You might not know this about me but I’m somewhat obsessive compulsive when it comes to making lists. It’s either OCD or my addictive personality at work, but whatever it is, I have an uncontrollable urge to catalog things. Let me give you a bit of history before getting into the main subject of this post.
On January 23, 2009 my Dell desktop PC gave up the ghost. A week to the day later I mourned the loss of certain valuable bits of information, one of which was the complete bibliographic catalog of my entire library, something that took me a long time to compile and was immeasurably helpful. I was not excited to go through all of my books and re-catalog them (even though I knew that I would be compelled to do so) so it was with great pleasure that six days later I discovered an earlier draft of that catalog on my external hard drive which in combination with a my books received page and a list of purchases from 2008 I had posted on the blog made re-cataloging much less of a chore. Back to the present…
So it was with great pleasure that I read Andy Naselli’s (whom I’ve been mistaken for before) Reformation 21 post “Why You Should Organize Your Personal Theological Library and a Way How.” In the post Andy extols the virtues of the freeware program Zotero which has been recommended to me by a great many people over the past 2-3 years. I’ve considered it but I’ve not taken the plunge because I’ve always wondered how useful it will be to me ultimately. After reading Andy’s post I can see the attraction but I don’t know that it’s that much better than my current system. Back to me…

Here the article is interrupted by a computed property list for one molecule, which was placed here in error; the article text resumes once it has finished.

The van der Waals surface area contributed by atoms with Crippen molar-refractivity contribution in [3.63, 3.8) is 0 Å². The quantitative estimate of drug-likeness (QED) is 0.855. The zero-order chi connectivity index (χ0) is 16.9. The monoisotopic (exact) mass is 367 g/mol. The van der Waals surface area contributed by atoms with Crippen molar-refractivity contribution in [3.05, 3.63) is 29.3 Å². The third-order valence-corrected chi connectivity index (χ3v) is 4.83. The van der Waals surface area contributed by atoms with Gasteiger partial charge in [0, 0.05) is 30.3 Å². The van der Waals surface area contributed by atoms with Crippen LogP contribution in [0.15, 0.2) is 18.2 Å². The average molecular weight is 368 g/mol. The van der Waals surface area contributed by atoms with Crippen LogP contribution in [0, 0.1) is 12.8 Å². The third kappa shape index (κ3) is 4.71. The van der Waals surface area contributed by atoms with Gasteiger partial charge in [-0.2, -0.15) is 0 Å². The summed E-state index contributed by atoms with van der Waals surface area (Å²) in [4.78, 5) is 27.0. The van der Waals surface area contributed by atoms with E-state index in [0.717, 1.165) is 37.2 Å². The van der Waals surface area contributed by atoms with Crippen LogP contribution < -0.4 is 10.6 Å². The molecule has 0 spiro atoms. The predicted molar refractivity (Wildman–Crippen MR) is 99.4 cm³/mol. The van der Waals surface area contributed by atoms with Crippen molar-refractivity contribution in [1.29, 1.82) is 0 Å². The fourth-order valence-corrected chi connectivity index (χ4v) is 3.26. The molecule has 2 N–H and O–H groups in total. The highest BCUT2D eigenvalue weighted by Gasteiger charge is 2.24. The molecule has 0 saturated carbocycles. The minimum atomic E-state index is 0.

So the one thing that turned me off to Zotero from reading Andy’s post was that I’d have to essentially re-catalog all of my resources which number in the thousands so the thought of having to re-enter data that I already have recorded is not at all appealing to me. Sure, I’m a compulsive cataloger, but I’ve already done the work, why do it again? So here’s what I do and it works fine for me.
- When I get a new print book I go to my master MS Word document and I enter the bibliographic information (author/editor, title, place of publication, publisher, year). That’s it. When I need to look up something I open the Word doc and search it. When I need to copy a reference I open the Word doc and cut and paste it. Simple right? It really is and it’s quite painless as well.
- For digital books I do very much the same thing. I have a master MS Word document that I enter all the bibliographic information in and when I need to copy the bibliographical info for a footnote or bibliography then I open the file, search it, and copy. Again, it couldn’t be easier. But for some digital books I also have them separated by subject in separate folders on my external hard drive or collections on Logos. So if I need to research something on a certain subject I just go to that folder. Or if I can’t remember what folder something is in I just have to type the author’s last name or part of the book’s title into the search box.
- And this is generally how I locate articles since I have more than I’m willing to catalog at the moment. When I need something I first look in the logical folder that it should be in and if I have problems then I’ll search for the author or title.
It might seem like a bit more work than Zotero but given the fact that I’ve already done all the hard stuff it really isn’t. If I was just getting into cataloging then Zotero seems like something that would be well worth the initial effort, but at this point I don’t know that I’m willing to devote the time to it, maybe one day.